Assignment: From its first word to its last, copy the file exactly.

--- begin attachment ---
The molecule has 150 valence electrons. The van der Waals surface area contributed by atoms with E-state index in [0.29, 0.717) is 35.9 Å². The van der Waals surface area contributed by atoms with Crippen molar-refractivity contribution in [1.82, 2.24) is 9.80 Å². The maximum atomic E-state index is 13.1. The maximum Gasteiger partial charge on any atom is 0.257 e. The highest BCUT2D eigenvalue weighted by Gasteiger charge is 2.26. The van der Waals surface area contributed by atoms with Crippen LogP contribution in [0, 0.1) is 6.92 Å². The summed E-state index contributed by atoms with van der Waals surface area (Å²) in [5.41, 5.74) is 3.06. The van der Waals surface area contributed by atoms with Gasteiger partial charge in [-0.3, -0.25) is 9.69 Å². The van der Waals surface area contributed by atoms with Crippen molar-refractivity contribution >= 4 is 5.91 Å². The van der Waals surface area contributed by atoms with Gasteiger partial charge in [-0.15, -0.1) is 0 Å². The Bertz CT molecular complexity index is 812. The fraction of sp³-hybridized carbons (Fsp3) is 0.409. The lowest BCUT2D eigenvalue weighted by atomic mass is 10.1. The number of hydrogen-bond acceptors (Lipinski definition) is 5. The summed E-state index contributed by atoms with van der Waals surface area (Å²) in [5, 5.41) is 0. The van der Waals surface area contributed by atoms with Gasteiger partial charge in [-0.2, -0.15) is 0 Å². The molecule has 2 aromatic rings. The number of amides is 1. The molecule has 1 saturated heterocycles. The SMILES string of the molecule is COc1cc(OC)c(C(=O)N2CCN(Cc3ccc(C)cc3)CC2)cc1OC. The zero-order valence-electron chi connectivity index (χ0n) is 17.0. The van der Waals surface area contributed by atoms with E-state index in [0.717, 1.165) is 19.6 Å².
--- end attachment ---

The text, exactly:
The molecule has 150 valence electrons. The van der Waals surface area contributed by atoms with E-state index in [0.29, 0.717) is 35.9 Å². The van der Waals surface area contributed by atoms with Crippen molar-refractivity contribution in [1.82, 2.24) is 9.80 Å². The maximum atomic E-state index is 13.1. The maximum Gasteiger partial charge on any atom is 0.257 e. The highest BCUT2D eigenvalue weighted by Gasteiger charge is 2.26. The van der Waals surface area contributed by atoms with Crippen LogP contribution in [0, 0.1) is 6.92 Å². The summed E-state index contributed by atoms with van der Waals surface area (Å²) in [5.41, 5.74) is 3.06. The van der Waals surface area contributed by atoms with Gasteiger partial charge in [-0.3, -0.25) is 9.69 Å². The van der Waals surface area contributed by atoms with Crippen molar-refractivity contribution >= 4 is 5.91 Å². The van der Waals surface area contributed by atoms with Gasteiger partial charge in [-0.15, -0.1) is 0 Å². The Bertz CT molecular complexity index is 812. The fraction of sp³-hybridized carbons (Fsp3) is 0.409. The lowest BCUT2D eigenvalue weighted by atomic mass is 10.1. The number of hydrogen-bond acceptors (Lipinski definition) is 5. The summed E-state index contributed by atoms with van der Waals surface area (Å²) in [5, 5.41) is 0. The van der Waals surface area contributed by atoms with Gasteiger partial charge in [-0.2, -0.15) is 0 Å². The molecule has 2 aromatic rings. The number of amides is 1. The molecule has 1 saturated heterocycles. The SMILES string of the molecule is COc1cc(OC)c(C(=O)N2CCN(Cc3ccc(C)cc3)CC2)cc1OC. The zero-order valence-electron chi connectivity index (χ0n) is 17.0. The van der Waals surface area contributed by atoms with E-state index in [0.717, 1.165) is 19.6 Å².